Lifted by the stronger economy and improving GE Capital, General Electric (NYSE:GE) revealed a larger-than-expected 77% surge in first-quarter profits on Thursday, prompting the blue-chip company to hike its dividend.
The highly-diversified conglomerate that makes everything from nuclear reactors to jet engines and microwaves said it earned $3.43 billion, or 31 cents a share, last quarter. That compares with a profit of $1.95 billion, or 17 cents a share, a year earlier. Excluding one-time items, it earned 33 cents a share, topping consensus calls from analysts for 28 cents.
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Revenue increased 6.2% last quarter to $38.45 billion, blowing past the Street’s view of just $34.64 billion.
“As today’s results show, GE has emerged from the recession a stronger, more competitive company,” CEO Jeff Immelt said in a statement.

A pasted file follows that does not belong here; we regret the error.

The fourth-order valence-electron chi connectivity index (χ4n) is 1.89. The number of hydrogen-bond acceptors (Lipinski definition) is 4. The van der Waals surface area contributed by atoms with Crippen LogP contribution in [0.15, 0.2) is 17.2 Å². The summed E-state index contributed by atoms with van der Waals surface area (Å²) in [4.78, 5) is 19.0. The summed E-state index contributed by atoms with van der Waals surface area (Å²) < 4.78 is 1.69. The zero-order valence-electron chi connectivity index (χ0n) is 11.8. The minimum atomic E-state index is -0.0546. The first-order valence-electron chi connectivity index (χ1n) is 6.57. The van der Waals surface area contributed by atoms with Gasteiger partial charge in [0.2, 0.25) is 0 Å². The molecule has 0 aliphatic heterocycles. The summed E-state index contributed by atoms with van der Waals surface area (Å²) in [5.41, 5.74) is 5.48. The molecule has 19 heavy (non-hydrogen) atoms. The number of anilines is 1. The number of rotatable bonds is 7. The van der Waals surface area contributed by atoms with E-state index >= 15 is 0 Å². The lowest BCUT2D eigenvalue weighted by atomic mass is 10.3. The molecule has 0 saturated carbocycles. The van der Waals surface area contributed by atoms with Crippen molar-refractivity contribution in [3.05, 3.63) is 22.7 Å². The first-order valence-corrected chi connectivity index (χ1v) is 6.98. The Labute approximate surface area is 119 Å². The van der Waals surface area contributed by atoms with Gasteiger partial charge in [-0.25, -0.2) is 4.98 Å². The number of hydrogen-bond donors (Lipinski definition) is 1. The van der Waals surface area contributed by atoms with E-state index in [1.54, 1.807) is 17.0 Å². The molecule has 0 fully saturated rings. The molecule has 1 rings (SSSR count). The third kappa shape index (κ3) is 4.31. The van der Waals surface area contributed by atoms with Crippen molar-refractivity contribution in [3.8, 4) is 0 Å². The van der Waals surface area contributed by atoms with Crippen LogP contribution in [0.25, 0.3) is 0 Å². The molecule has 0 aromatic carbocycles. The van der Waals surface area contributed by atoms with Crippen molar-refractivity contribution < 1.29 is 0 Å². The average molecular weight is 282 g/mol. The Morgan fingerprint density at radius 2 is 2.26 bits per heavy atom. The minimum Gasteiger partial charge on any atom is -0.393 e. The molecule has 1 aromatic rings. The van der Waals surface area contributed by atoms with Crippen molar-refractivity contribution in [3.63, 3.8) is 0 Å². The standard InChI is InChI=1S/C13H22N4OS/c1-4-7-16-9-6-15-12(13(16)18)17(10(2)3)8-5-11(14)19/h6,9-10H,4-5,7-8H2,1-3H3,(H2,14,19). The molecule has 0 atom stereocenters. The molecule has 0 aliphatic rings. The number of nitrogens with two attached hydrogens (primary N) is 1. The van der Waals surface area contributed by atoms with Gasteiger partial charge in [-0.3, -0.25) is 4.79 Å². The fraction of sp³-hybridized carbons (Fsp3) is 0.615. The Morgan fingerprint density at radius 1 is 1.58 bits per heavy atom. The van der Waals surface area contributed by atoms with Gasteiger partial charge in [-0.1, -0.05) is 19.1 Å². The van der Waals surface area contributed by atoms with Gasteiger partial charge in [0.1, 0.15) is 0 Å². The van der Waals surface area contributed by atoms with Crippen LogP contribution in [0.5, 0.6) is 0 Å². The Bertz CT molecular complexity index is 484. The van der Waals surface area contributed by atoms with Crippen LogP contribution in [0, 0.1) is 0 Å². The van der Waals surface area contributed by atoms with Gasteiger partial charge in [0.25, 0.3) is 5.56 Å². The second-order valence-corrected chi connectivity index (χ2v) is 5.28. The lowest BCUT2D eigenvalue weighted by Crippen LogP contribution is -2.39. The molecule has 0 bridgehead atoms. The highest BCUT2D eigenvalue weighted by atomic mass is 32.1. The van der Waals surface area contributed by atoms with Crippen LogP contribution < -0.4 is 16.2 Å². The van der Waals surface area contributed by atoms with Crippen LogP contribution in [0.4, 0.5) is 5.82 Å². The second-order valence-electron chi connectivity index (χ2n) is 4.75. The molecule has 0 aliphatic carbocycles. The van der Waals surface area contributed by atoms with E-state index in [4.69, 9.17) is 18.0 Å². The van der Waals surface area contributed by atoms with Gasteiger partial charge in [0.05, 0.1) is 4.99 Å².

GE’s results were driven in part by continued progress at its financial arm, GE Capital, which grew its revenue by 3% to $12.3 billion amid the improving credit environment. The business had been a thorn in the side of investors during the financial crisis, incurring massive losses.
“With losses having peaked, we are originating new business at attractive margins and our funding costs continue to be favorable,” said Immelt. “We have strengthened the GE Capital franchise and are on track for solid earnings growth.”
All of GE’s segments reported revenue growth, led by an 18% climb in sales at its transportation business to $903 million. Health-care revenue increased 10% to $4.1 billion, while energy infrastructure revenue rose 9% to $9.4 billion.
Encouraged by its performance, GE raised its quarterly dividend by a penny to 15 cents per share.
“It reflects not only our continued strong cash generation and accelerated recovery at GE Capital, but also solid underlying performance in our Industrial businesses and confidence in the GE business model overall,” said Immelt.
Shareholders applauded GE’s results and dividend hike, bidding the company’s stock 2.21% higher to $20.85 in Thursday’s premarkets. The stock had already been up more than 11% on the year.